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Mr. Woodcock Review Critics


Dave White Profile

… feels like it was made 20 years ago. Read full review

Other Critics provided by

Critics scores range from 0 to 100, with higher scores indicating more favorable reviews.

  • 3.0

    out of 100

    Mixed or average reviews
    based on a weighted average of all
    critic review scores.

  • 25

    out of 100

    USA Today Claudia Puig

    This may be the most laugh-free comedy of the year.

    Read Full Review

  • 50

    out of 100

    Chicago Tribune

    Let's say you find yourself at the multiplex, and the first 20 minutes of Mr. Woodcock happen to correspond with the 20 minutes you need to waste before your movie of choice begins. Those are the ideal 20 minutes to spend with this marginally promising--but ultimately unfunny--comedy.

    Read Full Review

  • 50

    out of 100

    The Hollywood Reporter

    As Mr. Woodcock demonstrates, a great premise can generate a lot of goodwill and almost overcome an uneven script. So too can expert performances.

    Read Full Review

  • 58

    out of 100

    Entertainment Weekly

    Uninspired, sure, but sporadically, spasmodically funny.

    Read Full Review

  • 75

    out of 100

    Chicago Sun-Times Roger Ebert

    To laugh at parts of this film would indicate one has a streak of Woodcockism in oneself. But to gaze in stupefied fascination is perfectly understandable. That's what makes Thornton such a complex actor.

    Read Full Review

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For Families provided by Common Sense Media

Iffy for 13+

More abusive humor from Billy Bob Thornton.

What Parents Need to Know

Parents need to know that this lowbrow Billy Bob Thornton comedy revolves around an ongoing, immature competition between a woman's adult son and her suitor. In other words, expect lots of slapstick violence and childish behavior. Sexual jokes include the older man bragging about his prowess and sleeping with the young man's mother (in one scene, the younger man hides underneath a bed while his mother and her boyfriend have noisy sex above him). There's some drinking and smoking and plenty of strong language, including "a--hole," "s--t," and derogatory terms describing women and homosexual men.

  • Families can talk about whether this kind of movie is funny. Why or why not? Why do so many comedies aimed at teens try to push the envelope with crude, lowbrow humor? Are teens more likely than adults to find it amusing? When does that style of humor cross the line? And who determines where that line falls, anyway?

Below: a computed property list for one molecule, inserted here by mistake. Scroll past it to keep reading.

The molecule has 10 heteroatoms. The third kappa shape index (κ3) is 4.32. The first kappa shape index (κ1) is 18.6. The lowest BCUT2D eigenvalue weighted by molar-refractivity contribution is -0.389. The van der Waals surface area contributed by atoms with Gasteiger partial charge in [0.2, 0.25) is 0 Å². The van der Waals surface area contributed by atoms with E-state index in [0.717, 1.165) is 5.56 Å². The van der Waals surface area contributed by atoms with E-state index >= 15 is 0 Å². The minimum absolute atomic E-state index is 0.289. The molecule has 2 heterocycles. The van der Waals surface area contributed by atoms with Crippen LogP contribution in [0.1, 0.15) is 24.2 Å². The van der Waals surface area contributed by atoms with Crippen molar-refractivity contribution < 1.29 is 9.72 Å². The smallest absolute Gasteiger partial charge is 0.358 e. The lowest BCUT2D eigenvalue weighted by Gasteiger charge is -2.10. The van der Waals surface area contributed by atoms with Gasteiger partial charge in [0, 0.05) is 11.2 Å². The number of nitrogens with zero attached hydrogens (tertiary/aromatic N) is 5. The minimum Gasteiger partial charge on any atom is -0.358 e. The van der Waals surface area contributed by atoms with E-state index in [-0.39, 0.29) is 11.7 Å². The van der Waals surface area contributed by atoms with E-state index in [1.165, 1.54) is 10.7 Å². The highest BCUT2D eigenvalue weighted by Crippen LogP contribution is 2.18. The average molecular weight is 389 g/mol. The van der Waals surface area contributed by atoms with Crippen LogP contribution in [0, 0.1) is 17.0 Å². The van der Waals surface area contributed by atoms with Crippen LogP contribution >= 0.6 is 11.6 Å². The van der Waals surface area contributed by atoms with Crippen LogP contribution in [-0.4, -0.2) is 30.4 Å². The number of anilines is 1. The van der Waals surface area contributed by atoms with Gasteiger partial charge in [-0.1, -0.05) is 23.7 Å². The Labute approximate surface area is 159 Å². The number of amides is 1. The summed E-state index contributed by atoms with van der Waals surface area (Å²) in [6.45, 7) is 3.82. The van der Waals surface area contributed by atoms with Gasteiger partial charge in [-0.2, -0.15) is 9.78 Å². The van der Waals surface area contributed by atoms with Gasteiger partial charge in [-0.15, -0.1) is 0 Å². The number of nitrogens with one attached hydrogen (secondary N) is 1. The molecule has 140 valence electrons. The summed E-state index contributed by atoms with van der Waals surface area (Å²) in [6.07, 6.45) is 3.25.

The good stuff
  • message true0

    Messages: A woman's son and fiancé fight constantly, their one-upsmanship mostly icky and childish. Even when they make up, they're competing.

What to watch for
  • violence false3

    Violence: Mostly abusive slapstick, with Woodcock slamming boys with basketballs and taking a bat to their crotches as an "equipment check." Woodcock beats John with a bat. John falls off a treadmill into a stack of weights and gets a bloody cheek. Nedderman throws a chair at his brother and gives him a black eye. Woodcock and John wrestle, with lots of body slamming and yelling and one hit with a chair.

  • sex false3

    Sex: Especially obnoxious sexual innuendo for a movie targeted at older tweens and teens: John hides under Woodcock's bed, and then Woodcock and John's mother enter and have noisy sex, with the son beneath and the mattress sagging onto his face. Other visuals include Woodcock making a boy strip to his underpants. John tells his mother that Woodcock "touched me," then says it's not true. John listens to his mother and Woodcock having sex in the next room (moans). A woman says she's a sex addict. And then there's the fact that Woodcock's very name is an innuendo.

  • language false3

    Language: Language includes occasional uses of "son of a bitch," "s--t," "a--hole," jackass," "ass," "hell," and "damn." One using of "f-ing" (without the middle part of "f--k"). Lots of obnoxious and deprecating words and phrases, including "fat gelatinous little kids," "little porker," "hicks," and "retard." Some derogatory comments about women and homosexual men as well.

  • consumerism false0

    Consumerism: Journey T-shirt, mentions of Oprah and Judge Joe Brown. Tyra Banks appears as herself on her TV show.

  • drugsalcoholtobacco false3

    Drinking, drugs and smoking: John and Maggie drink in bar; she also smokes cigarettes in a few scenes. On a plane, Maggie tells the stewardess that she wants a regular-sized bottle, as "I'm an alcoholic, not a Barbie doll." Woodcock drinks beer a few times. Woodcock's ex-wife drinks liquor and smokes cigarettes.